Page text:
Loviatar 7 & Petrification

Christian returns in Loviatar No. 7 with an entire issue dedicated to my game of choice, B/X D&D. It features Hex 003, the home of the halfling village of Combe, some goblin caves, and lots of basilisks. Let’s talk about the basilisks first. Basilisks continue a theme from earlier hexes (which used the catoblepas): deadly petrifying monsters. It’s an interesting choice, especially for a hexcrawl aimed at low level characters. Monte Cook even recently used fighting basilisks as an example of mid-level play. Clearly, these monsters are not meant to be slain, at least not directly.

I am often wary about making fantastic monsters mundane inhabitants of the environment. I know that Gygaxian Naturalism and monster ecology have a long history in the game, and are often considered the hallmark of a well-designed setting (i.e., a setting that “makes sense”), but I think this logic often comes at the cost of a sense of wonder. I have come to appreciate mythic underworlds and mythic geographies, though clearly there is a place for all kinds of campaigns (contrary examples include the subdued science fantasy of Dwimmermount and the many excellent gonzo settings). The Haldane Hexcrawl fits neither of those exceptions though, so why does it work? I do think it works, and it works because the naturalized monsters seem to exist outside of PC adventures. They give a strong sense of place to the world.

The small gods theme from issue 6 also continues with the Stone Man, an elemental spirit and protector of the village of Combe. As I said before, I’m digging the kami vibe and definitely plan to work with some similar ideas in my own setting. That being said, we are treated to some organized religion in this issue with the introduction of the deity Elyswen the Merciful and a sisterhood of clerics that serve her, though there is not much detail yet.

As before, there continue to be connections to events, locations, and people in previous hexes. There’s probably still not enough content here to run a moderately restless group on, as a party that does not take a deep interest in various elements could blow past them into uncharted hexes pretty quickly (an unencumbered human in B/X can chew through four hexes in a single day of dedicated travel). But this is a minor point, and I’m sure Christian will continue to add content in future issues of Loviatar.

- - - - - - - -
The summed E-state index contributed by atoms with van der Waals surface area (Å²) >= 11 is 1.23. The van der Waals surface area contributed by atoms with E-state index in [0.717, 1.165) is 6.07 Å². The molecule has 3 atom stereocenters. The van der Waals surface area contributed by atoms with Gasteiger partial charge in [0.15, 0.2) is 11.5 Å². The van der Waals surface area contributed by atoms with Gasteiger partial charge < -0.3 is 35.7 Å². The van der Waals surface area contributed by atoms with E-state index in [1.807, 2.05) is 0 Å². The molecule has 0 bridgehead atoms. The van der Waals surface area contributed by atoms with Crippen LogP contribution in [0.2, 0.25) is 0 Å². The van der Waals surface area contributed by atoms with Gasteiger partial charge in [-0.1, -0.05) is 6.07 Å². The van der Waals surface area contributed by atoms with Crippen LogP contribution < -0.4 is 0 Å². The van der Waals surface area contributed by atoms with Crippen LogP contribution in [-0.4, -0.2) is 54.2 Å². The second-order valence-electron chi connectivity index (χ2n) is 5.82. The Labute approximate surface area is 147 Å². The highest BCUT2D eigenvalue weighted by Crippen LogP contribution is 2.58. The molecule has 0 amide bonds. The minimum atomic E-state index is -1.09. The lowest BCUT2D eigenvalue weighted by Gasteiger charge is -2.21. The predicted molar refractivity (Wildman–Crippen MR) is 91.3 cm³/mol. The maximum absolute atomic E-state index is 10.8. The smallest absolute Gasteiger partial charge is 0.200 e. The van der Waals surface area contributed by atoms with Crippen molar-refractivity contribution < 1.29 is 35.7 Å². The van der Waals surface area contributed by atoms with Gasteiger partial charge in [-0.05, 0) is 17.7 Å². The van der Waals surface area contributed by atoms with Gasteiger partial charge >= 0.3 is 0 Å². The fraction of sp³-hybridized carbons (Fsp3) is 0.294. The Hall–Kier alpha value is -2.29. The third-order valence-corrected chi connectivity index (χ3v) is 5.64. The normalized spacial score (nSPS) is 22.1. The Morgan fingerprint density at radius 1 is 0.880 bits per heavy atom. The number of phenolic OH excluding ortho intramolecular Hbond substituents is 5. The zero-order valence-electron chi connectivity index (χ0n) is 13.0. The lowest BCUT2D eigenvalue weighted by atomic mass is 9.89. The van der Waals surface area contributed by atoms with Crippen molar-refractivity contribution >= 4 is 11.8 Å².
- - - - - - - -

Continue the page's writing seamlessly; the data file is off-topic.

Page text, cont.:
Another thing that I really like about the Haldane Hexcrawl is that though it has a clear identity, it is also recognizably D&D, especially if you zoom in and look closely at any given element. Many settings develop their uniqueness by taking the common atoms of D&D and tweaking them. Some examples: Dragonlance replaces halflings with kender. Dark Sun wizards drain energy from the natural environment to power their spells (and this is why the world is mostly desert). Christian doesn’t take this approach. The goblins in the caves are rather generic. So are the halflings (though Sheriff Kemper bucks this stereotype to some degree). Most elements are like this.

I think that there is a strong argument to be made that this approach is often superior for tabletop gaming, because players do not need to absorb a tome of setting info (or the canon of a series of novels) before playing, they just need to be relatively familiar with the common D&D tropes. And this doesn’t mean that the setting is bland. The uniqueness of the setting becomes clear through play and arises from the interaction of the elements, not their individual nature.

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